I mean, it is Halloween after all, so this is only fitting, right? Five years after the release of Halloween (the movie), Atari unleashed a game that bore only a modest resemblance to Michael Myers’ killing spree. Playing as an unnamed babysitter, your goal was to keep your kid safe from Myers, or rather and unnamed killer’s evil hands. Move the kid from room to room dodging the murderer to score points. Fun? I’m not so sure…
Typing of the Dead: Overkill Now Available on Steam
Love zombie games? Love typing games? Well this Halloween, Sega has mashed them together to bring you Typing of the Dead: Overkill! What’s good to be said about typing games? Plenty, as far as I’m concerned. If you’re with me, you can head over to Steam to pick the game, which is on sale until November 1st.
In many ways The Legend of Zelda: Twilight Princess was exactly the game many of us fans had asked for after the bright and cartoony entry in the series that was The Legend of Zelda: The Windwaker. It had more realistic graphics, the dual-world mechanic from A Link to the Past and Ocarina of Time, and it was dark. Holy cow was this game dark! The game starts with you village being raided, its children kidnapped, and the entire realm of Hyrule being plunged into darkness! We’ve seen the kingdom brought to ruin before (see: Ocarina of Time), but that was just a hypothetical future. On top of that we have a freaky villain who is himself possessed by Ganon and objects that corrupt any citizen of the light that comes into contact with it. (Scary! — \/ ) Continue reading Resonance: Light and Darkness→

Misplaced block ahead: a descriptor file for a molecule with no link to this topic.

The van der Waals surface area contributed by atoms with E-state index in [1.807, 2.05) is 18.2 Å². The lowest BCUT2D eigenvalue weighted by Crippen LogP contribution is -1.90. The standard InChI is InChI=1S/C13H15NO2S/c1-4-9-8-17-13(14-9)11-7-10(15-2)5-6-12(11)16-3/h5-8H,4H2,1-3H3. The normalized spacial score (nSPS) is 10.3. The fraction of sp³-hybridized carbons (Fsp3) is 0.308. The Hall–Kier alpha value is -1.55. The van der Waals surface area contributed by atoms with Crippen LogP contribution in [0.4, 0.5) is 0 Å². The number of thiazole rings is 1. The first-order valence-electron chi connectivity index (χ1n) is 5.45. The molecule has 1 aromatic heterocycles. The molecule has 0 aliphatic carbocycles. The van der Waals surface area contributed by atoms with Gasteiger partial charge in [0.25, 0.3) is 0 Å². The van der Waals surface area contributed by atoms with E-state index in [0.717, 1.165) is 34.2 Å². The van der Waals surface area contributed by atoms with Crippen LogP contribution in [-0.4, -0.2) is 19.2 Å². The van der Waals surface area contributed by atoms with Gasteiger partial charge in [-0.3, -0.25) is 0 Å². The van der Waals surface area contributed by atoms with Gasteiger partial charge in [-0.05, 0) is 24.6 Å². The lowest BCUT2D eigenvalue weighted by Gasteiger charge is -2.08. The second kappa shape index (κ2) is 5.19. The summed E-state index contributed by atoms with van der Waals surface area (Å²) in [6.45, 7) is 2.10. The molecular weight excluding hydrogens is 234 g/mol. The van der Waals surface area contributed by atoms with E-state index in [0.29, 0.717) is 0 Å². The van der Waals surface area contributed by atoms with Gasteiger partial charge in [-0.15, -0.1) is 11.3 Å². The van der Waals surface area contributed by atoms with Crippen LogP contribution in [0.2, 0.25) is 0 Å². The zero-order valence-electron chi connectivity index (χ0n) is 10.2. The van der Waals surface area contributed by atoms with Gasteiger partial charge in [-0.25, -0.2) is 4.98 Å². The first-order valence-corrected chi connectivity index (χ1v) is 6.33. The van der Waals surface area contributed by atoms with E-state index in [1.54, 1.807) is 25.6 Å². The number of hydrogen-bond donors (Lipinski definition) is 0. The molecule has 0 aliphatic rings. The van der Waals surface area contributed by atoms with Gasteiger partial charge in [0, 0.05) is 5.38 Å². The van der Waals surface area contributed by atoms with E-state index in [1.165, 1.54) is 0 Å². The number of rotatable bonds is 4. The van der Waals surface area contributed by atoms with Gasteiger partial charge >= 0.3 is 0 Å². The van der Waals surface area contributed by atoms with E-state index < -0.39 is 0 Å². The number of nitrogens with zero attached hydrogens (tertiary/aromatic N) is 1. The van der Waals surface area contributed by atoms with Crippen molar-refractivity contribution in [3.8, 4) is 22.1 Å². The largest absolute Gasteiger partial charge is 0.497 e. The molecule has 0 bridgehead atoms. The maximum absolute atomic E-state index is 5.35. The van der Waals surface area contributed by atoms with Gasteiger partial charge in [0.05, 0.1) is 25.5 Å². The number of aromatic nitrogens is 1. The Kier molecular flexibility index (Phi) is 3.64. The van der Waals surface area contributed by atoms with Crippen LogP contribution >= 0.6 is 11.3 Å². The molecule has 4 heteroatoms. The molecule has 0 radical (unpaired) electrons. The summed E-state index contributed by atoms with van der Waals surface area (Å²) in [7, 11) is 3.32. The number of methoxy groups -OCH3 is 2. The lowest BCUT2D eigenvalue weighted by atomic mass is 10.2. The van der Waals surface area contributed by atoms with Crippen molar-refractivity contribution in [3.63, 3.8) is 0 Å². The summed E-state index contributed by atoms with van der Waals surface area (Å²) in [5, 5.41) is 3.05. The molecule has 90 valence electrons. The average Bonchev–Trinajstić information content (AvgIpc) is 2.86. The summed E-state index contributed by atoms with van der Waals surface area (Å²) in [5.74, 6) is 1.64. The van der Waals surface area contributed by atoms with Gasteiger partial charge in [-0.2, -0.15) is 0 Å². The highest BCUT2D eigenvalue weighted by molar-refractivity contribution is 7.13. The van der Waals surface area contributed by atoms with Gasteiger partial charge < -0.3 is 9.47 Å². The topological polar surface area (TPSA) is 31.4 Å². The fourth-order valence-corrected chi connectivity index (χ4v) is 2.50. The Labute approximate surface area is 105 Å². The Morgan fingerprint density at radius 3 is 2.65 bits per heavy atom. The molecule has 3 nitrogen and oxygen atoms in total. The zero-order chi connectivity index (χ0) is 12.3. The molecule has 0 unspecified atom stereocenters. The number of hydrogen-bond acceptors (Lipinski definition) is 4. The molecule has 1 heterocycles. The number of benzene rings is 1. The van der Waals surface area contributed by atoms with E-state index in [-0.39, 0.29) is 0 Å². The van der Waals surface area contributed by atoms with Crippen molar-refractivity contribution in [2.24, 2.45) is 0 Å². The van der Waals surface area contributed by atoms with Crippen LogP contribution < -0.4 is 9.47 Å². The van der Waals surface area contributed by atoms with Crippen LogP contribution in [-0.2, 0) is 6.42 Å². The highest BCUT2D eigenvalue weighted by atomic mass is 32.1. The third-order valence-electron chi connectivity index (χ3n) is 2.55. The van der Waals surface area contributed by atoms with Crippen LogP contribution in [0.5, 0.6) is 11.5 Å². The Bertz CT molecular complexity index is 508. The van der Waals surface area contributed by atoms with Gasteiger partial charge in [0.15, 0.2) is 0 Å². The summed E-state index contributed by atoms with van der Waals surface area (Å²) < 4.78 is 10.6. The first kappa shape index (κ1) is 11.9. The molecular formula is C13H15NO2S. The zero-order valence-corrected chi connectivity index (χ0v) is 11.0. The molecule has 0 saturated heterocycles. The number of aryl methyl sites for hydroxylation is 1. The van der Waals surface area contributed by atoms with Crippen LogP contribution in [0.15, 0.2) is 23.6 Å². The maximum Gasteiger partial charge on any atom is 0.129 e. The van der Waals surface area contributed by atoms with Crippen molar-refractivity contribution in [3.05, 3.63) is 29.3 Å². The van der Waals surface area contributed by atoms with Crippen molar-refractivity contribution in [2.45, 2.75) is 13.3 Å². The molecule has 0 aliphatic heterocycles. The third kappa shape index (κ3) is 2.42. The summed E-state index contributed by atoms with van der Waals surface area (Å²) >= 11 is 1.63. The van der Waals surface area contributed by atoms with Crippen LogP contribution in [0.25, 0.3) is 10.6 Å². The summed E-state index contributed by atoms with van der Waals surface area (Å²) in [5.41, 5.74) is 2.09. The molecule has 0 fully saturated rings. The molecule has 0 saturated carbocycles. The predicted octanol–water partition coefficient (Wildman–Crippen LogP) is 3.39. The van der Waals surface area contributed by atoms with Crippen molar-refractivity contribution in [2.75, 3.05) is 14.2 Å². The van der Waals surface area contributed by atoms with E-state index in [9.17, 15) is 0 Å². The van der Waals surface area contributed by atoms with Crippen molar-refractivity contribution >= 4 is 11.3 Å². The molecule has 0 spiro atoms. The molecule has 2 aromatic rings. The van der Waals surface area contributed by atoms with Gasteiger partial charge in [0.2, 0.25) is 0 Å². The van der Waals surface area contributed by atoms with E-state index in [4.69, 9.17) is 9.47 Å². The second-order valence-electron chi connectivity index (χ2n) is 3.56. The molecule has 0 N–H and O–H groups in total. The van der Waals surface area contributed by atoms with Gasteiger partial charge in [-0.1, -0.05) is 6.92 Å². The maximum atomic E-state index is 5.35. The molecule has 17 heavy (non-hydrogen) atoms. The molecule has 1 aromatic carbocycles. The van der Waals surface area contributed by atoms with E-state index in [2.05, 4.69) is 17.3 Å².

October 1993: Mortal Kombat storms the arcade and has people up in arms
Much like the movies Gremlins and Indiana Jones and the Temple of Doom had made people question the appropriateness of general entertainment for the masses a decade earlier, Mortal Kombat was one of several games released in the early 1990s that paved the way for the creation of the Entertainment Software Ratings Board (ESRB). This incredibly popular fighting game that became known for it’s “fatalities” above all else, was the brainchild of Ed Boon and John Tobias of Midway. Tasked with creating a simple fighting game, Boon and Tobias introduced MK’s stylized look and trademark digital 3D characters — a far cry from the cartoony 2D characters seen in the many fighting games of the time, such as those in the Street Fighter series. But it was the “violence” and “blood” of the game that had everyone talking. Hearings were held at the federal level on violence and video games, and one of the results of those hearings was the formation of the ESRB. Mortal Kombat was one of the first video game to receive an mature (M) rating.
Despite this initial controversy, Mortal Kombat has grown into one of entertainment’s most successful franchises. The original games has spawned dozens of sequels and related games over the past 20 years. So fighting game fans, what’ll it be? Mortal Kombat or Street Fighter? Go head to head in the comments!
In a perfect world, I would be a brilliant sound engineer with the best, state-of-the-art equipment at my disposal, as well as all the time in the world. Sadly, I have none of that. This week’s recording is, well, a little screwy, and I have to apologize. I lost the first minute of audio and don’t have time this morning to do a re-recording. As such, below is the written introduction, and the recording (with all its yucky fits and spurts) picks up in the middle of the first paragraph. Sincerest apologies and thanks to anyone listening, and be sure to keep up with all the goodness we have going on here at United We Game!
Monsters are a classic horror staple, both onscreen and off. They’re everything horrible that one can imagine, a dark and twisted force of nature, bent on nothing less than the grisly murder humankind, of the innocent and of guilty. Monsters are the embodiment of fear itself, absolutely terrifying yet indescribable.